My main task this summer, besides prepping three courses for my new gig, is to begin reading for my qualifying exams. I haven’t set a date, but I’m probably going to take them in the spring, likely over spring break at Seton Hall, when I won’t have teaching commitments to interfere with writing.
Between now and then, I need to do a lot of reading, and a lot of note-taking. I think that in order to keep myself honest and not piddle away the rest of the summer, I’m going to start blogging my reading list. I’ve set a goal of 150 pages per day. I think it’s reasonable on most days to expect that.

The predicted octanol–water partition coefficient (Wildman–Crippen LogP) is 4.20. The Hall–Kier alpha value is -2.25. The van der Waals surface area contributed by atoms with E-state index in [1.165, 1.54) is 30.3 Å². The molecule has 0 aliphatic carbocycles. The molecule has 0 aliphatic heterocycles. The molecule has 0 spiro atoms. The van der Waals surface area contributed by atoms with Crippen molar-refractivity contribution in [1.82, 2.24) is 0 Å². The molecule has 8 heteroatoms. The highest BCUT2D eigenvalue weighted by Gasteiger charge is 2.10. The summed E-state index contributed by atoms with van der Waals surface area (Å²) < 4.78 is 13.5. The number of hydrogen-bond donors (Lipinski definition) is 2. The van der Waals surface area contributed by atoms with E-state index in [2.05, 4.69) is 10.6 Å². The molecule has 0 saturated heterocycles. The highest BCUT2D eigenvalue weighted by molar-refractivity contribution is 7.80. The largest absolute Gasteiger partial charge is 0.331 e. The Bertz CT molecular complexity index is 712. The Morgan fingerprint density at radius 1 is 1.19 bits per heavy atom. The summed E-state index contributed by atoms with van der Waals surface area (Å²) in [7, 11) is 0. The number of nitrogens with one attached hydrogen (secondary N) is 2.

I don’t know what these posts are going to look like. Maybe short summaries combined with commentary, like formal annotated bibliographies or short response papers. Maybe just notes and thoughts on ideas they inspire for my dissertation.
But if you happen to read this, and think you might want to follow along, you’re likely to see a whole lot of U.S. journalism history covered here, particularly the intellectual history of American journalism (which is a theme I may take up in the dissertation), and the history of journalism education. There will also be a lot of First Amendment reading, which will be the biggest subset of the intellectual history of American journalism reading that I’m doing.
First off, I’m going to re-read E.H. Carr’s ‘What is History?‘ which I read at the beginning of David Greenberg‘s media history seminar at Rutgers. I think a good philosophical look at historiography is a good way to start.